Newsletter of 16th July 2010

Internationale Bauausstellung (IBA) Fürst-Pückler-Land

1. Dancing away: Samba in Sachsendorf
2. Exhibiting achievements: IBA Lusatia at WERKSCHAU exhibition in Hamburg
3. Moving in to land: IBA satellite in Berlin Carré
4. Furnishing in style: Furniture for the Lusatian Lakeland
5. Taking notes: Post-mining plans for Welzow
6. Extending the network: Marketing for the Energy Route
7. Inspiring ideas: Rhineland lignite mining district on a quest for ideas in the Lusatian Lakeland

(1) Dancing the night away:

Samba in Sachsendorf

The fifth production in the “Paradise 2” art project developed for the final year of the IBA was staged on 4 July in the Sachsendorf-Madlow district of Cottbus. Plans to set up a “paradise table” in the middle of Gelsenkirchener Allee were shelved when temperatures soared above 30 °C. But spirits were high under the “tent”, the new Sachsendorf landmark in the town square, and no more so than when musician Christoph Hillmann started to perform his urban samba with over 100 musicians. The Samba Kids, the Cottbus brass band, the Ostrower Drums, the Manteca SGB9 musical ensemble, the wind section from Sachsendorf grammar school, pupils from the Europaschule primary school, the Machtlos e.V. social welfare association for people with disabilities, and the “Homeless” drum group from the Cottbus aid organisation for immigrants were just some of the acts which ignited a spark which spread like wild fire among the 400-strong crowd. The aim of the project was to draw attention to the developments in the urban district but also to mobilise the residents to join forces and do something together.

(2) Exhibiting achievements:

IBA Lusatia at WERKSCHAU exhibition in Hamburg

While the IBA Fürst-Pückler-Land is drawing to a close, the IBA Hamburg has reached the halfway point and is putting on an exhibition to take stock of its work. It has been working on development projects on the Elbe islands and in the harbour since 2007 and will continue to contribute to the future of the city until 2013. There will be a number of exhibitions, events and guided tours attracting visitors to Hamburg this year to “see the future”, as suggested by the heading “IBA 2010_Zukunft sehen”. The IBA Lusatia will be showcasing its work until 23 September in the Hanseatic city in the dual exhibition “IBA WERKSCHAU” and “Cidade Para Todos - Ways to Vision”. The IBA projects which will be on display in the art association in the Deichtorhallen gallery buildings are the F60 visitor mine, the landmark and the floating footbridge. The other exhibit on show in the art association is the German contribution to the 8th International Architecture Biennial 2009 in Sao Paulo. Guided by the question “What strategies do we have for the future of our cities?”, Germany was at the Biennial for the third time and made its contribution under the category entitled “Cidade Para Todos - Ways to Vision”. Curated by the IBA Hamburg, the exhibition showcases flagship concepts from all over Germany, including the IBA projects in Lusatia.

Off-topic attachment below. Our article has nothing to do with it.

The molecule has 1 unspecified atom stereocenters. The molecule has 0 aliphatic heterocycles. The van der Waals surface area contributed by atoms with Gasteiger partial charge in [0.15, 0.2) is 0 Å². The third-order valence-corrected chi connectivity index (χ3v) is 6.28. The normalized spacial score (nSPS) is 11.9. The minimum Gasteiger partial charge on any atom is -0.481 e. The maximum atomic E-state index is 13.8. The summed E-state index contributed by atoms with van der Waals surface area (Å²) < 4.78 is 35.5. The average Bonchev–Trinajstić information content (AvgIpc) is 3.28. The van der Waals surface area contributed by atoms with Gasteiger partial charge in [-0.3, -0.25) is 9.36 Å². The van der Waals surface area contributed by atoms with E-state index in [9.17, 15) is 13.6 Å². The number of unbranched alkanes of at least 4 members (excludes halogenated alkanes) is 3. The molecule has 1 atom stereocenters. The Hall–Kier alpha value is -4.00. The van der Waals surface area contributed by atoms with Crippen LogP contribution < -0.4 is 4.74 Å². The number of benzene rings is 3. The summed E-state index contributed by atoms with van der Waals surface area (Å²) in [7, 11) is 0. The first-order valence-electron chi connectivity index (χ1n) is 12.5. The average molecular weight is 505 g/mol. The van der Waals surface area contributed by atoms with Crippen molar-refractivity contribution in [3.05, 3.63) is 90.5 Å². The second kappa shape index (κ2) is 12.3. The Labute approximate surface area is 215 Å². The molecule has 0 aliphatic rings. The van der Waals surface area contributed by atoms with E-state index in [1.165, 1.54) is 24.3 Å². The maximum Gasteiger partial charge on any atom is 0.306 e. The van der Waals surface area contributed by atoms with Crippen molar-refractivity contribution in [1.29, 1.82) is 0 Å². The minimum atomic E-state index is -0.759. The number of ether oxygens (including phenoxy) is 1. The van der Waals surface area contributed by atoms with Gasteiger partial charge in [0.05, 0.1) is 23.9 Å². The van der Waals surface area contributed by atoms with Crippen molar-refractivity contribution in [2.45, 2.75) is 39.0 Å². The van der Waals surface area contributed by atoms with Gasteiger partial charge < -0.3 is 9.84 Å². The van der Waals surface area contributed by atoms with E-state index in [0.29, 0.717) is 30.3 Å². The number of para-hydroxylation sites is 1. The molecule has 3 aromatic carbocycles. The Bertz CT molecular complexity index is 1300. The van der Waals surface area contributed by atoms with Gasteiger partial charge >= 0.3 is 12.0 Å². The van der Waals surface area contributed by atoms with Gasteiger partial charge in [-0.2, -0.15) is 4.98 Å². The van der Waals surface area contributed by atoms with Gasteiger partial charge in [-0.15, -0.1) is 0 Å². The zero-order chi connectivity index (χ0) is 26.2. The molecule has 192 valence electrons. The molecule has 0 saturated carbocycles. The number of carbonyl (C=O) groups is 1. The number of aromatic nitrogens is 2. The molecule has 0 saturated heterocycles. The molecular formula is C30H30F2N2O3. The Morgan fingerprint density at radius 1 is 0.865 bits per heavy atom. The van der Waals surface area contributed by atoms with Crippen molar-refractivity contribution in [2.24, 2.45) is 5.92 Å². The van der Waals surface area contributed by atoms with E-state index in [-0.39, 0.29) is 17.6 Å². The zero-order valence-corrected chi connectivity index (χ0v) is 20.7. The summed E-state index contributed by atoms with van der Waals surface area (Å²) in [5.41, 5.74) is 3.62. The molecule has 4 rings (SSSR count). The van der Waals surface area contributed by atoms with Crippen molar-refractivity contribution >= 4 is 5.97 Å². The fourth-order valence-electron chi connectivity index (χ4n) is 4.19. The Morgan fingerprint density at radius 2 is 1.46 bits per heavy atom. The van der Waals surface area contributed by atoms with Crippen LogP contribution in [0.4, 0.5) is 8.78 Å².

(3) Moving in to land:

IBA satellite in Berlin Carré

The IBA will be running a satellite outpost of its current exhibition “The Reconquering of a Landscape” until the end of August 2010 at the Berlin exhibition “Forum - Zukunftsraum Historische Mitte” in the Berlin Carré retail centre located in Alexanderplatz. The aim of this abridged version, which summarises the achievements of the IBA, is to raise the profile of the work and projects of the IBA Fürst-Pückler-Land outside Lusatia. The exhibition is free of charge and will be open from 12:00 to 18:00 hrs. from Monday to Friday. IBA Director Prof. Dr. Rolf Kuhn will be holding a presentation on 26 August at 18:00 hrs., in which he will take stock of the work, and this will be followed by a discussion.

(4) Furnishing in style:

Furniture for the Lusatian Lakeland